Employee Benefits

Why Work With an Employee Benefits Advisor?

By Kandy Cantwell on February, 19 2019
6 minute read

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Considering whether or not to partner with an employee benefits advisor? 

For many medium-sized companies, it can become a struggle to manage your total compensation packages on your own.

So how can an advisor help you?

This article will help you better understand what an employee benefits advisor does. We’ll also outline specific complex areas where advisors can provide the most value.


How Can a Benefits Advisor Help Your Business? 

So why should you work with an advisor, instead of directly with an insurer?

Download our white paper to learn how the right benefits advisor can help you  strengthen your team in 2019 >>

The answer is simple: An advisor provides expert advice you can access at any time.

An advisor develops a personal relationship with you. He or she gets to know your business and goals, and then provides services that extend far beyond a benefits plan.

There are three key areas in which an advisor can offer invaluable support to businesses:

  1. Administration help
  2. Error prevention
  3. Education and advice

Let’s look more closely at each one.

Administration Help


Most small businesses don’t employ an in-house benefits administrator. So an employee benefits advisor can act as an extension of your management team.

They’ll help ensure your plan is implemented and managed properly on a day-to-day basis. They can also provide education sessions to your staff, so your team can fully appreciate the benefits your company has put in place.

An advisor is a specialist in their field, which means they can take care of your plan, while you focus on what you do best—running the business. Advisors also play an important role in providing unbiased analysis. They know how to match you with an insurer that will meet your needs and expectations.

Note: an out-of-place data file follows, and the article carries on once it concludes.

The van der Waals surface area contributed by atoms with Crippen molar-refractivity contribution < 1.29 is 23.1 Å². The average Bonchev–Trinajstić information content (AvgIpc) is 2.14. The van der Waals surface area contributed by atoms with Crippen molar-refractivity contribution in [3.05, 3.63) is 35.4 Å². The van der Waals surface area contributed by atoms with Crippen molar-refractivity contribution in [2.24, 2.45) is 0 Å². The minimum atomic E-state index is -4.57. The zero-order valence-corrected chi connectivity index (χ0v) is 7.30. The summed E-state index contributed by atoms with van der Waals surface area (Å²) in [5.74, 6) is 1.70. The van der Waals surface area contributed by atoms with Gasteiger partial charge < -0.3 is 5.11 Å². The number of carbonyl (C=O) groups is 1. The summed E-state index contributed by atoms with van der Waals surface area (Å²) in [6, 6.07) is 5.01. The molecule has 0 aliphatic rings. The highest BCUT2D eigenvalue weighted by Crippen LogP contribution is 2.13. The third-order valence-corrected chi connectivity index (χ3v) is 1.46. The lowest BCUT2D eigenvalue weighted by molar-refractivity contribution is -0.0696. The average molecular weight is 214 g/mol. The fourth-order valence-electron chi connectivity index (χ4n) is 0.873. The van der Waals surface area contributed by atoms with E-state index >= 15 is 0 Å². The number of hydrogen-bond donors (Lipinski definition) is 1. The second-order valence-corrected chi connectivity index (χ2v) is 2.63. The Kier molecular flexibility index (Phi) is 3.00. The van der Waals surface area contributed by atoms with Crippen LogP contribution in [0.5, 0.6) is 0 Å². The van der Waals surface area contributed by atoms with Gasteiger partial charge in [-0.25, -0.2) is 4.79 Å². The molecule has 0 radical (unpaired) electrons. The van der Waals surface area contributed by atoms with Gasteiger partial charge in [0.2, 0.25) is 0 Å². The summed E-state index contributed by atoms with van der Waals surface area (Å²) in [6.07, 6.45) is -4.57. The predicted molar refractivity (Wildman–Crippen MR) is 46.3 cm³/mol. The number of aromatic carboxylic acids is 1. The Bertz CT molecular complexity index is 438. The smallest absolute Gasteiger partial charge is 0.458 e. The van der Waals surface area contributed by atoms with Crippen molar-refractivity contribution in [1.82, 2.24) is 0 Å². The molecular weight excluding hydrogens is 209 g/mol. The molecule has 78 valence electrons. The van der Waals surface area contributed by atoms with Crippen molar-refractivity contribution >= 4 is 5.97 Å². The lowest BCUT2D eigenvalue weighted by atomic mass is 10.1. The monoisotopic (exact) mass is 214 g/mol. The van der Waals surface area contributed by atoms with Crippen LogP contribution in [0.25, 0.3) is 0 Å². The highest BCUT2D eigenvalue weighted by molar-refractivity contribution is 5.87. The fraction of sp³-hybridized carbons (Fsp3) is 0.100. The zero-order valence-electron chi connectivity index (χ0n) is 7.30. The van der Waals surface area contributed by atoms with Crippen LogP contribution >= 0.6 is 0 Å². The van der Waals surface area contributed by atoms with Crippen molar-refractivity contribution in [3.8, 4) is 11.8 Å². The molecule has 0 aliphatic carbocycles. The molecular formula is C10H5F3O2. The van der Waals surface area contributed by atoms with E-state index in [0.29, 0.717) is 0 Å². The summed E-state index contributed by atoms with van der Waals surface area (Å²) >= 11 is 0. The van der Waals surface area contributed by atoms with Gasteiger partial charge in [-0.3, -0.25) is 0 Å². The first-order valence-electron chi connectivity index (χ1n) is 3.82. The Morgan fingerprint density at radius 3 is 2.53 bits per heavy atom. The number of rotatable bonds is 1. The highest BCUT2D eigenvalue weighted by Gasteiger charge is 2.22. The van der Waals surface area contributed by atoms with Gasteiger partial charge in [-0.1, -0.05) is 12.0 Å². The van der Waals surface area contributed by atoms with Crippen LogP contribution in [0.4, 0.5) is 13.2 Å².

Error Prevention

You can think of an advisor as an extension of your organization. A well-informed advisor will provide tremendous value by helping you avoid the common pitfalls of administering a plan. They’ll introduce processes that will help you avoid problematic errors that can result in real consequences for your business and employees. The most common of these errors are:


Determination of eligibility

It’s vitally important that all employees who are eligible to join the benefits plan, do so. This will help you avoid potential liabilities. For example, forgetting to enrol a team member who then heads off on vacation, has an accident, and incurs large medical bills could be very costly for you.

Equally important is to ensure that, where appropriate, coverage continues or ends on the correct date for employees who are:

  • on leave
  • being terminated, or
  • changing status.


Claims issues

It’s not uncommon for employees to express frustration when an extended health or dental  claim isn’t paid correctly. The service team at an employee benefits advisory firm can investigate the cause—saving you time and headaches.

Sometimes complex issues, such as out-of-country claims or speciality drug prescriptions, require assistance. Disability and life insurance claims are emotionally difficult, and the claims process is often unfamiliar. These are all excellent times to rely on the experience and expertise of a benefits advisor.


Education and Advice


Insurers don’t normally provide advice beyond the design and performance of their plan. Therefore, advisors play a pivotal role in keeping businesses informed on all things related to their total compensation package.

This can involve synchronizing your plan with other resources at your disposal, for example government programs like EI. Advisors can also connect with a variety of other professionals, including HR, business consulting, and legal. These connections mean advisors can provide an informed opinion on a variety of issues.

Businesses often need advice that extends beyond the nuts and bolts that form a benefit plan. The right advisor will be proactive in identifying those needs, and help you find solutions.